81-year-old Chinese zookeeper: All I want is to put animals first
Luo Yingjiu, 81, is the only employee of Fenghuangshan Forest Park Zoo in Enshi Tujia and Miao Autonomous Prefecture, Central China’s Hubei Province.
With its 10-yuan tickets and few visitors, the zoo guarded by Luo was known as the "loneliest zoo" in media reports.
But things changed when Grandpa Luo’s granddaughter, a senior student, decided to support her grandfather in her own way.
In January this year, Grandpa Luo’s granddaughter Luo Wei created the account "Grandpa Luo's Zoo" on a video website, recording the daily life of her grandfather and the animals, which touched many followers.
The “online zoo” has amassed over 300,000 followers interested in the daily life of the zoo guard. Grandpa Luo goes to the market by bicycle for vegetables, feeds the animals and cleans their cages every day.
"My grandpa's original aspiration was to save these animals," said the granddaughter, when interviewed by China Youth Daily. She hopes to improve the zoo's environment and the lives of the animals through the Internet.
When he worked at a local cinema 33 years ago, Grandpa Luo rescued wild animals sold by street vendors. That marked the beginning of his zoo.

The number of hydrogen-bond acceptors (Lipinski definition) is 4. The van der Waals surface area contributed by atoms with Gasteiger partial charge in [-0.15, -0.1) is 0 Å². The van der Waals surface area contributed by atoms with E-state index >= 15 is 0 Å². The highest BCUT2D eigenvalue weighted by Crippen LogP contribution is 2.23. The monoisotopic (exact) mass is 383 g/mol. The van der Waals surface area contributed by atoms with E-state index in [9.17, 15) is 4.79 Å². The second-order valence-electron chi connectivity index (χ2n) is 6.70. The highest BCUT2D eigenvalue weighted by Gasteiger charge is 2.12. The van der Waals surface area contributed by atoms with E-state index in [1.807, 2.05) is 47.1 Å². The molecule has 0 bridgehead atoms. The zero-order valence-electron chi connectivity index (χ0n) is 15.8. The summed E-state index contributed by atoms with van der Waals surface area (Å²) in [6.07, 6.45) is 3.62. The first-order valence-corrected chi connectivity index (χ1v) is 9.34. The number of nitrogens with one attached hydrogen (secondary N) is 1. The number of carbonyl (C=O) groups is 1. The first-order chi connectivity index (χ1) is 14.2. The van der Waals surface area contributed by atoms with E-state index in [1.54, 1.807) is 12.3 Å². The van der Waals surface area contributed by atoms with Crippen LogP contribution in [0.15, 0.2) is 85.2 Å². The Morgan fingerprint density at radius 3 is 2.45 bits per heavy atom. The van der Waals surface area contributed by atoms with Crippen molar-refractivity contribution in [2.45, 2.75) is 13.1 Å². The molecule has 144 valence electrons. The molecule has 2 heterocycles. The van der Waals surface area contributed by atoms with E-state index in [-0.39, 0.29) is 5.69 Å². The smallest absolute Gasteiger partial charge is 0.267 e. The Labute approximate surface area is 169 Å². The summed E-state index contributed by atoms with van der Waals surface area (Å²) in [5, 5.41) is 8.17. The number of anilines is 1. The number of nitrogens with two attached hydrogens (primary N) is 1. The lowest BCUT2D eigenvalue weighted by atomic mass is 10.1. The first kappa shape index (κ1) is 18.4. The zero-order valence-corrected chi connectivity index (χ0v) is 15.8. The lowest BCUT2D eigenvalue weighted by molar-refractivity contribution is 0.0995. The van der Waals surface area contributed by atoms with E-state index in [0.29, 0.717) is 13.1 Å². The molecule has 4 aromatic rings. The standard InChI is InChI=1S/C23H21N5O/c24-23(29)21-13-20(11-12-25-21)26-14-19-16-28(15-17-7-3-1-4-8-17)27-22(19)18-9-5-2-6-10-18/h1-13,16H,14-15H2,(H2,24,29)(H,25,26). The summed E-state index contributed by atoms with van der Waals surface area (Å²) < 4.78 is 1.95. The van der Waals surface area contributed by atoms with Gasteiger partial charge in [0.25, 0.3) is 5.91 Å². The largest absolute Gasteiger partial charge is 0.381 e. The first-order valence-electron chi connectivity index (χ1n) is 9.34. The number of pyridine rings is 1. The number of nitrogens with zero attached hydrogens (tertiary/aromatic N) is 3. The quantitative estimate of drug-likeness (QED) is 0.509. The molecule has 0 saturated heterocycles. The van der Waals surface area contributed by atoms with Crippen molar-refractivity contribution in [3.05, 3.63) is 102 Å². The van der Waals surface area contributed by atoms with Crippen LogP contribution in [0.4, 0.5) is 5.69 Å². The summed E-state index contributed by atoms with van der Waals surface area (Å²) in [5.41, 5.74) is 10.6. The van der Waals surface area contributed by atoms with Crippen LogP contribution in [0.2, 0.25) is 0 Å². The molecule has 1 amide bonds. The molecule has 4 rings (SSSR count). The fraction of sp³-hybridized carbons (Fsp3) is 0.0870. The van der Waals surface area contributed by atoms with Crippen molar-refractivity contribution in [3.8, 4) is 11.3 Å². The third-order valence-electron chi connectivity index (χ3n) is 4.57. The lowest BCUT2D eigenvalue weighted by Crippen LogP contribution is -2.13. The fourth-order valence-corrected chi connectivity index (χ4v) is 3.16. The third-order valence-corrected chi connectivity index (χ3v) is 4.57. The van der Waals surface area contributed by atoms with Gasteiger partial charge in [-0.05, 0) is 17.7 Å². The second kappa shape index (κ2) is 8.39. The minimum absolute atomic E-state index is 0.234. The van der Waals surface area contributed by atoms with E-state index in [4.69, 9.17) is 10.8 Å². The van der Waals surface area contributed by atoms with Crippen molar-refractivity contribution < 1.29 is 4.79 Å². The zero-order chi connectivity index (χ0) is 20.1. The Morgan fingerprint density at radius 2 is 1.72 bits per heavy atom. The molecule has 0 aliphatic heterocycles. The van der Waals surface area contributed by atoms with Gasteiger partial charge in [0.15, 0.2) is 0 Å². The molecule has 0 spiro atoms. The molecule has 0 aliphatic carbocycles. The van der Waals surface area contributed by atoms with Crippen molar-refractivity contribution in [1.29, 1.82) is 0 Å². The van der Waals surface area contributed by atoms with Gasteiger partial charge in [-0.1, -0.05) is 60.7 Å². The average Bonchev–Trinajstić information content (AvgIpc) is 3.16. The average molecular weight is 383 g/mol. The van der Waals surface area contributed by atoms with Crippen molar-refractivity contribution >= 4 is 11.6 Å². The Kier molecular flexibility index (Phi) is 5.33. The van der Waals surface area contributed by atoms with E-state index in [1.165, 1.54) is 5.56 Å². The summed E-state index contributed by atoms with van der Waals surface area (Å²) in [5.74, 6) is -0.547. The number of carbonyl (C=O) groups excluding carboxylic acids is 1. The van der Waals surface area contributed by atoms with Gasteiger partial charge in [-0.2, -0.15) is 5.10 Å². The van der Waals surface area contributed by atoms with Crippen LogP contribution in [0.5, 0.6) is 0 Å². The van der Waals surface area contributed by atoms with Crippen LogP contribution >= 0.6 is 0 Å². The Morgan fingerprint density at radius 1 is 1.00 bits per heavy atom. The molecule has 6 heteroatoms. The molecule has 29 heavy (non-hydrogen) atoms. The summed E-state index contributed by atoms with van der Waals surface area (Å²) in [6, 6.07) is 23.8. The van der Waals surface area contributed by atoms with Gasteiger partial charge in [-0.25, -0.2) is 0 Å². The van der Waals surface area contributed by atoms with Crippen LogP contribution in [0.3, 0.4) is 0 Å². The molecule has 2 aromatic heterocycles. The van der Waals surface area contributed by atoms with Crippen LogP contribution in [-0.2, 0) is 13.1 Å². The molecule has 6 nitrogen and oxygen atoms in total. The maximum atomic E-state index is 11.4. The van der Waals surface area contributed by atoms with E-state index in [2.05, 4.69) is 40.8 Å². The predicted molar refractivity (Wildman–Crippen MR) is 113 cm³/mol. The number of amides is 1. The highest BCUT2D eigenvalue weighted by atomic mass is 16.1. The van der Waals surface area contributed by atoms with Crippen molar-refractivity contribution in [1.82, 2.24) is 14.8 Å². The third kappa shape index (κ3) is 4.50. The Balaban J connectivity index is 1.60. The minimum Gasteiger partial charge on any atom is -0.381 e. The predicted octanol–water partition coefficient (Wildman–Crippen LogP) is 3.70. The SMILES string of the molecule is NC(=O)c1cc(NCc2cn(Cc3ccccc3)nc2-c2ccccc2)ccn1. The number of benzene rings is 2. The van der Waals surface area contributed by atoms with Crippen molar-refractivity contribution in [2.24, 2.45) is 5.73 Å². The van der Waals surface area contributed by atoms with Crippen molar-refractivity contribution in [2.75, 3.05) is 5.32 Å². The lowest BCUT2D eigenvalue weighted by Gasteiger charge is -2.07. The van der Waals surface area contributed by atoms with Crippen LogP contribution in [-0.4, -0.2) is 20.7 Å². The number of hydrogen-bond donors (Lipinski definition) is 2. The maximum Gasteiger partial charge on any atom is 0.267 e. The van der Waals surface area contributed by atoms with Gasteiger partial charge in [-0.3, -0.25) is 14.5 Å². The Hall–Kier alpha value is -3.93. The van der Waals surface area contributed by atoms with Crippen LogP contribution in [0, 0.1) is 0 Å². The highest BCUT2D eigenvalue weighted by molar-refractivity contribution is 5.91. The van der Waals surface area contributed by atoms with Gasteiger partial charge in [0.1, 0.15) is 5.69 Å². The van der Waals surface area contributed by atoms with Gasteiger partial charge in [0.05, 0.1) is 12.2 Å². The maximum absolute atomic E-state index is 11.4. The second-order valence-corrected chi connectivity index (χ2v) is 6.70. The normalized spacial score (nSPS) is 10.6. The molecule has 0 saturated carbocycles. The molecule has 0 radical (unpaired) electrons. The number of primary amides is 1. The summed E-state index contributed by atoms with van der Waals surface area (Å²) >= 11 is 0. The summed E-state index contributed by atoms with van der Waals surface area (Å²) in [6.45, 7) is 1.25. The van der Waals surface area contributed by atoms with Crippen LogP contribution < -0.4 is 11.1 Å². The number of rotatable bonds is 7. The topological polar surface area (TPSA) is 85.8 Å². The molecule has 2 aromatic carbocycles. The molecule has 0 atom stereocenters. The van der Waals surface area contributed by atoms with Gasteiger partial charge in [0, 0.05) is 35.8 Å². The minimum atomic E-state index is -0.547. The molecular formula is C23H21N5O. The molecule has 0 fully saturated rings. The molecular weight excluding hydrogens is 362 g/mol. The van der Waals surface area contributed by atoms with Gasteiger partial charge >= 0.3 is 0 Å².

Some of the animals living in the zoo were injured before, some were to be killed for food but rescued by Grandpa Luo. As the animals lost the ability to live in the wild, Grandpa Luo kept them safe.
Years passed and the animals in the zoo grew old, but Grandpa Luo took good care of them.
"Grandpa wants to protect and feed these animals forever,” his granddaughter said.
At present, the zoo is supported by Grandpa Luo’s pension, meager ticket sales, and borrowed money. Luo Wei's father also subsidizes the zoo's expenses through his daily income.
Some zoos make money by selling fodder to customers to feed animals. However, Grandpa Luo rejected this method firmly as he believed this would disrupt the animals' diet, while feeding might threaten tourist safety.
"There is a tiger that was raised for performance by its owner. It was very skinny when rescued by Grandpa Luo. But he fed the tiger well, and its condition gradually improved, " said the granddaughter.
"This is not just a zoo, but also a place where animals can live better,” she said.
"All I want to do is put the animals first, " Grandpa Luo said solemnly.
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